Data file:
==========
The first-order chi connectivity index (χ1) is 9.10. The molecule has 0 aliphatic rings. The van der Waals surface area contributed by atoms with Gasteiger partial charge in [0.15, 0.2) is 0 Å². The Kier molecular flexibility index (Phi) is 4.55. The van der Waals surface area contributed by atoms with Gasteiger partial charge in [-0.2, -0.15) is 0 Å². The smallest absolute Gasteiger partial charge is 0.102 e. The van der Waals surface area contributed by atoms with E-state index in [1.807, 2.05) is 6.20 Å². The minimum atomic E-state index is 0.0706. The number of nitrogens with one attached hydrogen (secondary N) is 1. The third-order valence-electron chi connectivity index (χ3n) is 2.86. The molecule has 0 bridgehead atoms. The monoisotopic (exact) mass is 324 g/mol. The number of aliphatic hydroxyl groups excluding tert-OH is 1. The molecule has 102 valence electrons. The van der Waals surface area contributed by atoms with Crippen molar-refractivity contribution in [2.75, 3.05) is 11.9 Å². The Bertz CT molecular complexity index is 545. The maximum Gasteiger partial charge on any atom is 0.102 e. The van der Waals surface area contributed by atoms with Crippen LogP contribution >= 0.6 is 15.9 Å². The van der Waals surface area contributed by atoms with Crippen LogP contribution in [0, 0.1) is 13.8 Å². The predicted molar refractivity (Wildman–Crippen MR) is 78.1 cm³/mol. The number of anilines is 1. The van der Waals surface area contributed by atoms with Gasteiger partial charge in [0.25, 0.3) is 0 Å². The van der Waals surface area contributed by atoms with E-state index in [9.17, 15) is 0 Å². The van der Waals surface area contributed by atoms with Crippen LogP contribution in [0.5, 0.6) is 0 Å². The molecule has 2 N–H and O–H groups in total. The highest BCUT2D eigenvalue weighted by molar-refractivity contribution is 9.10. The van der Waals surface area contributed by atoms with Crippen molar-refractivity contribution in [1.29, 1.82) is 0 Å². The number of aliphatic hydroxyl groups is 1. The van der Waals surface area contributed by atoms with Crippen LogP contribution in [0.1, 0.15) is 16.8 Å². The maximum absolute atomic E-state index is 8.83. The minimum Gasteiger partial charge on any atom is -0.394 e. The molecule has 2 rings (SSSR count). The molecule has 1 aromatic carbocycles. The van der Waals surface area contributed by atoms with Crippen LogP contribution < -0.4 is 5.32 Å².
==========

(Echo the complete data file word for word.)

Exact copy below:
The first-order chi connectivity index (χ1) is 9.10. The molecule has 0 aliphatic rings. The van der Waals surface area contributed by atoms with Gasteiger partial charge in [0.15, 0.2) is 0 Å². The Kier molecular flexibility index (Phi) is 4.55. The van der Waals surface area contributed by atoms with Gasteiger partial charge in [-0.2, -0.15) is 0 Å². The smallest absolute Gasteiger partial charge is 0.102 e. The van der Waals surface area contributed by atoms with E-state index in [1.807, 2.05) is 6.20 Å². The minimum atomic E-state index is 0.0706. The number of nitrogens with one attached hydrogen (secondary N) is 1. The third-order valence-electron chi connectivity index (χ3n) is 2.86. The molecule has 0 bridgehead atoms. The monoisotopic (exact) mass is 324 g/mol. The number of aliphatic hydroxyl groups excluding tert-OH is 1. The molecule has 102 valence electrons. The van der Waals surface area contributed by atoms with Crippen molar-refractivity contribution in [2.75, 3.05) is 11.9 Å². The Bertz CT molecular complexity index is 545. The maximum Gasteiger partial charge on any atom is 0.102 e. The van der Waals surface area contributed by atoms with Crippen LogP contribution >= 0.6 is 15.9 Å². The van der Waals surface area contributed by atoms with Crippen LogP contribution in [0, 0.1) is 13.8 Å². The predicted molar refractivity (Wildman–Crippen MR) is 78.1 cm³/mol. The number of anilines is 1. The van der Waals surface area contributed by atoms with Gasteiger partial charge in [0.25, 0.3) is 0 Å². The van der Waals surface area contributed by atoms with E-state index in [9.17, 15) is 0 Å². The van der Waals surface area contributed by atoms with Crippen LogP contribution in [0.5, 0.6) is 0 Å². The molecule has 2 N–H and O–H groups in total. The highest BCUT2D eigenvalue weighted by molar-refractivity contribution is 9.10. The van der Waals surface area contributed by atoms with Crippen molar-refractivity contribution in [1.29, 1.82) is 0 Å². The number of aliphatic hydroxyl groups is 1. The van der Waals surface area contributed by atoms with Crippen LogP contribution in [0.1, 0.15) is 16.8 Å². The maximum absolute atomic E-state index is 8.83. The minimum Gasteiger partial charge on any atom is -0.394 e. The molecule has 2 rings (SSSR count). The molecule has 1 aromatic carbocycles. The van der Waals surface area contributed by atoms with Crippen LogP contribution < -0.4 is 5.32 Å².